Pollination is essential for flowering plants, but the importance of Australia’s native pollinators is occasionally overlooked.
A trial as part of the Smart Farms Small Grant Powerful Pollinators project is examining these pollinators and their behaviour on-farm.
Janus Boonzaaier, a citrus grower in Dimbulah, Queensland, is taking part in the trial. Janus has planted approximately 300 native trees on his orchard, in the hope of attracting more European and native bees, flies, and other pollinators.
“In the main citrus flowering month, they [the native trees] are not flowering, so that encourages native pollinators to go into the citrus trees rather than into their natural habitat,” Janus said.
“For the rest of the year, the native trees are flowering, so the pollinators stay around the farm.
“It will probably take two or three years for the trees to fully grow and for us to learn if we were correct with our assumptions.”
The beneficial bugs are already playing an important role in Janus’ crop management.
“We’ve definitely seen that having beneficial bugs reduces the need to spray a lot, especially with mealybugs,” said Janus.
“They’re quite hardened, so other pesticides don’t kill them very well, but we tend to spray softer pesticides that don’t kill the beneficials.”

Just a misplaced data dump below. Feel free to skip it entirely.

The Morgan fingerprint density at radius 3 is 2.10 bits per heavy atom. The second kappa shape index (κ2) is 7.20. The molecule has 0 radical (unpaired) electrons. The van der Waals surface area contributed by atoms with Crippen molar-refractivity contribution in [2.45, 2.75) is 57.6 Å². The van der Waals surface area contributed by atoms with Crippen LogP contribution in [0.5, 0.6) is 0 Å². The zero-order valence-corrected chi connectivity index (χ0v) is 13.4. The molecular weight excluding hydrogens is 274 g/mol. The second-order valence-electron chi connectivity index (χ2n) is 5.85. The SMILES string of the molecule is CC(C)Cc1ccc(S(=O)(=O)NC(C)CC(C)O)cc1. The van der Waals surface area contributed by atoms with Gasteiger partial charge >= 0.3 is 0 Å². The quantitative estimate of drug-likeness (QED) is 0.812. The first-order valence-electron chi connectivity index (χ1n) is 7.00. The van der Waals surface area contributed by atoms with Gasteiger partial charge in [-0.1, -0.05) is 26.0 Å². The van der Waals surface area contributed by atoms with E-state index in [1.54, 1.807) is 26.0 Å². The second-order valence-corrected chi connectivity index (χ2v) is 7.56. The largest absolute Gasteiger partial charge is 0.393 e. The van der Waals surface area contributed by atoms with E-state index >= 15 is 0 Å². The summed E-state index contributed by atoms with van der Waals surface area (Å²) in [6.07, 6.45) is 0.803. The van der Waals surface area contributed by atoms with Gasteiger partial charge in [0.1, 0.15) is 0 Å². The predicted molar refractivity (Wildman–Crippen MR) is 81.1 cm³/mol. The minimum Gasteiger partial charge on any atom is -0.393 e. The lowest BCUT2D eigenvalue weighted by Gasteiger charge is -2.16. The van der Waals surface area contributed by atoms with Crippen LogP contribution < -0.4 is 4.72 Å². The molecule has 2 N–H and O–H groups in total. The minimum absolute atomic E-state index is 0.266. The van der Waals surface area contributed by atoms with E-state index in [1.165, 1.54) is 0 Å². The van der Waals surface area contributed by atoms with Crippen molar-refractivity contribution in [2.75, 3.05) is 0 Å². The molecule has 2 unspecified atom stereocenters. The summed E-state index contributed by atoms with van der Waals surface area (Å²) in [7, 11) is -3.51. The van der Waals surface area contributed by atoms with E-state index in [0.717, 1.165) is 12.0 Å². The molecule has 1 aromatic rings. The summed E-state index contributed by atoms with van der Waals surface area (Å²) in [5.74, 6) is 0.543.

Around 6,000 Star Ruby and Jackson grapefruit trees are planted on Janus’ orchard.
Gulf of Savannah NRM [GSNRM] Intensive Agriculture Project Officer, Sarah Stevens, said the Powerful Pollinators project aims to increase native pollinator numbers and improve the quality and volume of fruit production.
“This will be achieved through improving landholder awareness of the importance of pollinators, encouraging them to use less insecticides and to maintain more pollinator-friendly areas on their farms,” Sarah said.
Low pollination numbers can have an impact on the quality and yield of commercial crops.
“If you provide a habitat inside your orchard and then spray every night or every ten days, you’re sort of bringing these pollinators in then bumping them off,” said Sarah.
“The idea we had with this project was adapted to provide a habitat [for the pollinators] on the edges of the orchards.
“We’re going to avoid spraying in this area and we’re going to provide a year-round feast. Ideally, we hope to see an increase in beneficial and pollination species.”
The trial could result in a greater combination of native plants and insects co-existing within commercial citrus orchards.
“We won’t know if the habitat planting makes any difference to crop production until the trees are mature and flowering,” said Sarah.
“GSNRM hopes to be able to follow up the trials with monitoring in the future.”
Bob Stewart has since stepped into Sarah Steven’s role as the Intensive Agriculture Officer of GSNRM.
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